Investors looking to earn dividends – similar to earning interest on their savings – will be interested to hear the Association of Investment Companies (AIC) latest list of ‘dividend heroes’.
Revealed this week, these 20 ‘heroes’ are investment companies that have increased their dividend for 20 years or more.
City of London Investment Trust is a member of Moneywise’s First 50 Funds list for beginner investors.
In addition, three other Moneywise First 50 Fund picks made the dividend heroes list. There were F&C Global Smaller Companies with 46 years of consecutive dividend rises, Witan Investment Trust with 42 years, and Scottish Mortgage Investment Trust with 33 years.
See the table below for the full results.
Job Curtis, manager at City of London Investment Trust, says: “In our view, the dividend yield from UK equities remains attractive compared with the main alternatives and dividend growth has been augmented by the fall in the value of sterling over the last nine months.”
Alex Crooke, manager at Bankers Investment Trust, adds: “The key is to invest in companies that themselves focus on cash generation and distributing dividends throughout economic cycles. The current outlook for income is more muted than previous years, partly because dividends, after lagging the recovery of corporate earnings post the 2008 crash, have now caught up.”
What are dividends?
Dividends are the amount of a company’s profits that are returned to shareholders in the form of a payment. The most common dividend frequencies are annually, biannually and quarterly. There are no uniform calendar dates for when dividends are paid; it depends on the individual company's ‘fiscal calendar’, the period used by the company for accounting and budget purposes.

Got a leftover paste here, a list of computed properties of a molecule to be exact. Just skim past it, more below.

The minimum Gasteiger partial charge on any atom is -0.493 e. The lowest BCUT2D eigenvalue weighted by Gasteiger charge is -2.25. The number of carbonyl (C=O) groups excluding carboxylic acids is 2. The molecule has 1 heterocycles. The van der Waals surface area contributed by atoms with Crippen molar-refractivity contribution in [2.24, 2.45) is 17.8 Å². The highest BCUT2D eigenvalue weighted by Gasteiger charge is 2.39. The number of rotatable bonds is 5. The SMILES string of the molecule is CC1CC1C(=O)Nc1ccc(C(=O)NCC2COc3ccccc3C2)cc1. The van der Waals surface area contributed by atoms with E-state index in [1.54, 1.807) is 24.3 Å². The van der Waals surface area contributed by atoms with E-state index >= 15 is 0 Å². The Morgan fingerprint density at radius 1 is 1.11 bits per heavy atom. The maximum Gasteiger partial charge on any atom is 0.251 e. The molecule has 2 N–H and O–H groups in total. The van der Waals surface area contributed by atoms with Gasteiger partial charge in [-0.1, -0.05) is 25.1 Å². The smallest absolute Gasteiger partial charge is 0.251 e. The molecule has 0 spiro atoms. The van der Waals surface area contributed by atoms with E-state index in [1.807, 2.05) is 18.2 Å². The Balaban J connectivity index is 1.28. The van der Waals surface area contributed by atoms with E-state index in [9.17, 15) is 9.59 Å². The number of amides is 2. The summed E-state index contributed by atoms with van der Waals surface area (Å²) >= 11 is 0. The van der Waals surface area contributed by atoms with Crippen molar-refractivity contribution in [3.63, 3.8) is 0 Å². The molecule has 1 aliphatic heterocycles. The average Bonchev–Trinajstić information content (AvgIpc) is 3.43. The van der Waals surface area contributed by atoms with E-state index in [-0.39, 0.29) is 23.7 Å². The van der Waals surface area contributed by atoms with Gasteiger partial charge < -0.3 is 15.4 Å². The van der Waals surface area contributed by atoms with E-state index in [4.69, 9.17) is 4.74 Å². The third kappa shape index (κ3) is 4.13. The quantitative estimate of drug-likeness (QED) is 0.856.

For some investors, stable, high dividend payments are an essential reason for owning the shares they do – they use them to pay bills or, if they get enough back, to live on completely. Other people chose to reinvest dividends straight back into shares in order to take advantage of compounding.
Companies offer dividends as a reason to own their shares, and a big company cutting back on its pay-out is often big news. It’s usually interpreted as a bad sign – the company isn’t making a big enough profit, isn’t confident about the future, or is running out of capital.
However, sometimes a dividend is cut because the company would rather reinvest in itself– for example, to open a new site or fund an acquisition. In this case it’s short term pain for a hopefully rosier future, but what’s key is communicating this sufficiently well to investors.
Annabel Brodie-Smith, communications director at AIC, says: “It’s such an achievement to see three investment companies reach 50 years of consecutive dividend increases. In the current low interest rate environment, with inflation creeping up, the ability to ‘smooth’ dividends is a unique advantage of the investment company structure.”
In a double-whammy of news, the AIC has also changed its Dividend Hero logo in celebration of this event (see the picture to the top left).
|Company||Sector||Number of consecutive years’ dividend increased|
|City of London Investment Trust*||UK Equity Income||50|
|Bankers Investment Trust||Global||50|
|F&C Global Smaller Companies*||Global||46|
|Foreign & Colonial Investment Trust||Global||46|
|Brunner Investment Trust||Global||45|
|JPMorgan Claverhouse Investment Trust||UK Equity Income||44|
|Murray Income||UK Equity Income||43|
|Witan Investment Trust*||Global||42|
|Scottish American||Global Equity Income||37|
|Merchants Trust||UK Equity Income||34|
|Scottish Mortgage Investment Trust*||Global||33|
|Scottish Investment Trust||Global||33|
|Temple Bar||UK Equity Income||33|
|Value & Income||UK Equity Income||29|
|F&C Capital & Income||UK Equity Income||23|
|British & American||UK Equity Income||21|
|Schroder Income Growth||UK Equity Income||21|
|Northern Investors Company||Private Equity||20|
* Denotes a Moneywise 50 First fund.